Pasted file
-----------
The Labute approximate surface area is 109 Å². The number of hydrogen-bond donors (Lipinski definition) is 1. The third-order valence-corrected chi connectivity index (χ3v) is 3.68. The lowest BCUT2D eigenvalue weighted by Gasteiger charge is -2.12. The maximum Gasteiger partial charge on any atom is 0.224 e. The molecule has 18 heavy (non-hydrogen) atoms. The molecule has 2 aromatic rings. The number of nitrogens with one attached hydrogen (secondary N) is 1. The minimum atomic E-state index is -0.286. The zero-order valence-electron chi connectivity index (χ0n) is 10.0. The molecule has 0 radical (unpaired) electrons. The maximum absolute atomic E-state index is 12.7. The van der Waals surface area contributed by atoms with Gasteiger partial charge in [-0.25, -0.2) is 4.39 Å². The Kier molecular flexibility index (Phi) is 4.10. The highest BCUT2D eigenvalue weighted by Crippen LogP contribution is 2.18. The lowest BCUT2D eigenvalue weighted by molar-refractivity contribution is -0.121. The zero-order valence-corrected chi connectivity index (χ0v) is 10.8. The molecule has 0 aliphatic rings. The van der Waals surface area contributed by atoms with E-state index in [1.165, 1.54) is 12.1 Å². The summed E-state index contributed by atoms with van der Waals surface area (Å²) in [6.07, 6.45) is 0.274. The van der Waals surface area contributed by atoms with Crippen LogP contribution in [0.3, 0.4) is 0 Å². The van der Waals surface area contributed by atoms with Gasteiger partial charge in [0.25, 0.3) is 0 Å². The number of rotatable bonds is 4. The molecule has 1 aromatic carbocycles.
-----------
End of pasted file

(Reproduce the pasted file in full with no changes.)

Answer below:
The Labute approximate surface area is 109 Å². The number of hydrogen-bond donors (Lipinski definition) is 1. The third-order valence-corrected chi connectivity index (χ3v) is 3.68. The lowest BCUT2D eigenvalue weighted by Gasteiger charge is -2.12. The maximum Gasteiger partial charge on any atom is 0.224 e. The molecule has 18 heavy (non-hydrogen) atoms. The molecule has 2 aromatic rings. The number of nitrogens with one attached hydrogen (secondary N) is 1. The minimum atomic E-state index is -0.286. The zero-order valence-electron chi connectivity index (χ0n) is 10.0. The molecule has 0 radical (unpaired) electrons. The maximum absolute atomic E-state index is 12.7. The van der Waals surface area contributed by atoms with Gasteiger partial charge in [-0.25, -0.2) is 4.39 Å². The Kier molecular flexibility index (Phi) is 4.10. The highest BCUT2D eigenvalue weighted by Crippen LogP contribution is 2.18. The lowest BCUT2D eigenvalue weighted by molar-refractivity contribution is -0.121. The zero-order valence-corrected chi connectivity index (χ0v) is 10.8. The molecule has 0 aliphatic rings. The van der Waals surface area contributed by atoms with E-state index in [1.165, 1.54) is 12.1 Å². The summed E-state index contributed by atoms with van der Waals surface area (Å²) in [6.07, 6.45) is 0.274. The van der Waals surface area contributed by atoms with Crippen LogP contribution in [0.3, 0.4) is 0 Å². The van der Waals surface area contributed by atoms with Gasteiger partial charge in [0.25, 0.3) is 0 Å². The number of rotatable bonds is 4. The molecule has 1 aromatic carbocycles.